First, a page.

SL[AUO]B: Kernel memory allocator design and philosophy
|Project:||Slab allocator development|
An introduction to the design and ideas behind the 3 small object memory allocators in the Linux kernel. SLAB is the original memory allocator based on ideas also used for Solaris. SLOB is a based K&R allocator originating even further in the past. SLUB is an allocator written for minimal queuing focusing on low instruction overhead in the fast paths instead.
Slab allocators are providing basic memory allocation to kernel code. Often these allocations may occur in performance sensitive code (especially in the network and storage layer). Kernel performance is significantly affected by the slab allocators architecture and features. The talk provides an overview of the slab allocator services available in the Linux kernel and covers the most frequent use cases. The approaches used in the three slab allocators (SLAB, SLUB, SLOB) are compared and ways to get the maximum performance out of each of them are presented. Lastly a series of common gotchas when using slab allocators are reviewed followed by an open discussion on issues and the future of the slab subsystems.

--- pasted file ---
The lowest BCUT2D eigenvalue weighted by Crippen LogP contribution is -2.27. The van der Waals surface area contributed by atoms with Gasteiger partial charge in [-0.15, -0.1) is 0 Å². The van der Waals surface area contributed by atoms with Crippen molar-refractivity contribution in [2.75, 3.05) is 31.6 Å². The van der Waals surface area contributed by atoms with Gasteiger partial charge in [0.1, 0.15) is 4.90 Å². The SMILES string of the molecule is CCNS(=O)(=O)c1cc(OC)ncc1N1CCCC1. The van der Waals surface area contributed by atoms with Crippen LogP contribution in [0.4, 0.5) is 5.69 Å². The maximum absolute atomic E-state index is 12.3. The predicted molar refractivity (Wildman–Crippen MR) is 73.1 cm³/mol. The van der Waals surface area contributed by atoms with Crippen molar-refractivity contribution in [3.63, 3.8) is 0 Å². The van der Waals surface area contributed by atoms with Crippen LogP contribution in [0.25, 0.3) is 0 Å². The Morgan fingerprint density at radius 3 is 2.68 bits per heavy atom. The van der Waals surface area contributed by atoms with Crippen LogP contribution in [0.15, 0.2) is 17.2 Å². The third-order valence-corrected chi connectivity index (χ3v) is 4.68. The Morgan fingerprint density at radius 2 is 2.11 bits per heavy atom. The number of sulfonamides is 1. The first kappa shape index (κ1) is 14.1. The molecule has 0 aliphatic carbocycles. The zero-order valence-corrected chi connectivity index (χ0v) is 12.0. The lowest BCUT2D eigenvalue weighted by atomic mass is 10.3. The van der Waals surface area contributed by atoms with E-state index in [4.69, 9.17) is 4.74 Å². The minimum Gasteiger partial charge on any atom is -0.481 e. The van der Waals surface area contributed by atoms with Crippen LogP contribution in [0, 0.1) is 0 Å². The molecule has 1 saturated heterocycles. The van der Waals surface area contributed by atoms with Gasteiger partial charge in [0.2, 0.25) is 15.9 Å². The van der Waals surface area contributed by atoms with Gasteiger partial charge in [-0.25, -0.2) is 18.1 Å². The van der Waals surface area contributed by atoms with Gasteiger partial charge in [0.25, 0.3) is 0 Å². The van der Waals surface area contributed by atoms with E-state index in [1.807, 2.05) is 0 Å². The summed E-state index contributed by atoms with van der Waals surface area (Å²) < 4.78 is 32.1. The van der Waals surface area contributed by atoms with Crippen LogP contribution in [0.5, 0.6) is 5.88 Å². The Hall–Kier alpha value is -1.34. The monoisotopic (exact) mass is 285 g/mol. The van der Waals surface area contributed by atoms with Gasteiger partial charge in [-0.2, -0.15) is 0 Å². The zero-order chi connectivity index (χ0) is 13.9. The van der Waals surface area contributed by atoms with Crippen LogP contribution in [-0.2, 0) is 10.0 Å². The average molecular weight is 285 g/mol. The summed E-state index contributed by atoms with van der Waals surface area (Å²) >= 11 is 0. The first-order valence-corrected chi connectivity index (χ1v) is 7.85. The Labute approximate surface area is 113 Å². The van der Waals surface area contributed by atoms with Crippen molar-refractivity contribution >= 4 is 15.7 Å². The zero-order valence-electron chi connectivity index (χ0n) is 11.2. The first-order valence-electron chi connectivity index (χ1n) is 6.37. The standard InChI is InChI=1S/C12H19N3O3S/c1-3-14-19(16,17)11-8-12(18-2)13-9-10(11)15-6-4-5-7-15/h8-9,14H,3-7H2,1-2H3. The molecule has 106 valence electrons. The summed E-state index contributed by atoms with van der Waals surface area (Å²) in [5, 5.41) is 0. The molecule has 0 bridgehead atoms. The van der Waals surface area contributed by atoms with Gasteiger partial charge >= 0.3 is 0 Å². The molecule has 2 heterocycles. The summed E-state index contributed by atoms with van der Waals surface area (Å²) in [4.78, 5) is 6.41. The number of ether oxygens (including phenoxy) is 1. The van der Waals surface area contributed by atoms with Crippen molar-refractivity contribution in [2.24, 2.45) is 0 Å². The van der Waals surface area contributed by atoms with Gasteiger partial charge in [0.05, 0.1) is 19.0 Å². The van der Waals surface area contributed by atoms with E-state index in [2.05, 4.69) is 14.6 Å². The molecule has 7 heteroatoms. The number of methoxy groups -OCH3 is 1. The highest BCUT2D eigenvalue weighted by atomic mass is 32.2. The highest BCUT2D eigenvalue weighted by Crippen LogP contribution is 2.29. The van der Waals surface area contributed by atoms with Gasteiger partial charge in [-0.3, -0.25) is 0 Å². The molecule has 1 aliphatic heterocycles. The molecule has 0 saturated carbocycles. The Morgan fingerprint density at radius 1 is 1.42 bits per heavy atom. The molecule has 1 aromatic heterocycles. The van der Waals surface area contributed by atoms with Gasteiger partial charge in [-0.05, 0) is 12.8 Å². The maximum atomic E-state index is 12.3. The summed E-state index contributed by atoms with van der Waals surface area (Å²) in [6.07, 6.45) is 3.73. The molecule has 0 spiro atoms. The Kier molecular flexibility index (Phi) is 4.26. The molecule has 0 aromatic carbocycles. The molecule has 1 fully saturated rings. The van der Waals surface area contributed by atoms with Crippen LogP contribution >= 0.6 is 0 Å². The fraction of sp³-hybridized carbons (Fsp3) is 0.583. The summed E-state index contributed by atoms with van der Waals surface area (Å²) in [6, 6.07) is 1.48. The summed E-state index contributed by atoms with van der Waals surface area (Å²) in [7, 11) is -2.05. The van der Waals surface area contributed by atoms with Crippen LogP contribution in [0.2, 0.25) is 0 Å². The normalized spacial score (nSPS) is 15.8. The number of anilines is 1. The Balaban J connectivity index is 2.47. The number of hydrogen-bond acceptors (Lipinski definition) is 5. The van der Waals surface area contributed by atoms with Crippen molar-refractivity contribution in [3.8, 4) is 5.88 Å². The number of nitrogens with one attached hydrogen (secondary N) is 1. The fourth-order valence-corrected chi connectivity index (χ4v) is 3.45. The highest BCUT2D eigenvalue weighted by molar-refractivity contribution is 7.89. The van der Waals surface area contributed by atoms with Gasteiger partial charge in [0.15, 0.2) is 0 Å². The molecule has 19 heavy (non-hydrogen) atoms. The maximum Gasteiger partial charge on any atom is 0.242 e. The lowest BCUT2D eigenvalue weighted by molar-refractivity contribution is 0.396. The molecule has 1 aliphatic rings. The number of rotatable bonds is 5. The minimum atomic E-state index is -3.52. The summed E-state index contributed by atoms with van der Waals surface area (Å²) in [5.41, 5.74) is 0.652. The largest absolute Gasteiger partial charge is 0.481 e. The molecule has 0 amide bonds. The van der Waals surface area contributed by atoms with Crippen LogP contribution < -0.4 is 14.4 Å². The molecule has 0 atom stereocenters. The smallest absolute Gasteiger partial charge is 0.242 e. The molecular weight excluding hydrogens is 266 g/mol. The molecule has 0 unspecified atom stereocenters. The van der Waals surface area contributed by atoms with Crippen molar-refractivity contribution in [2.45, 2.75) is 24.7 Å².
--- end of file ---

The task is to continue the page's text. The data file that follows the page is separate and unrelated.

Dr. Christoph Lameter is working as a lead in research and development for an algorithmic trading company in Chicago. He is a long term contributor to the Linux kernel and maintains the slab and the per cpu subsystems. As the Principal Engineer for kernel development at SGI he pioneered the use of Linux on Supercomputers and developed the necessary kernel capabilities for extreme high performance applications (2004-2008).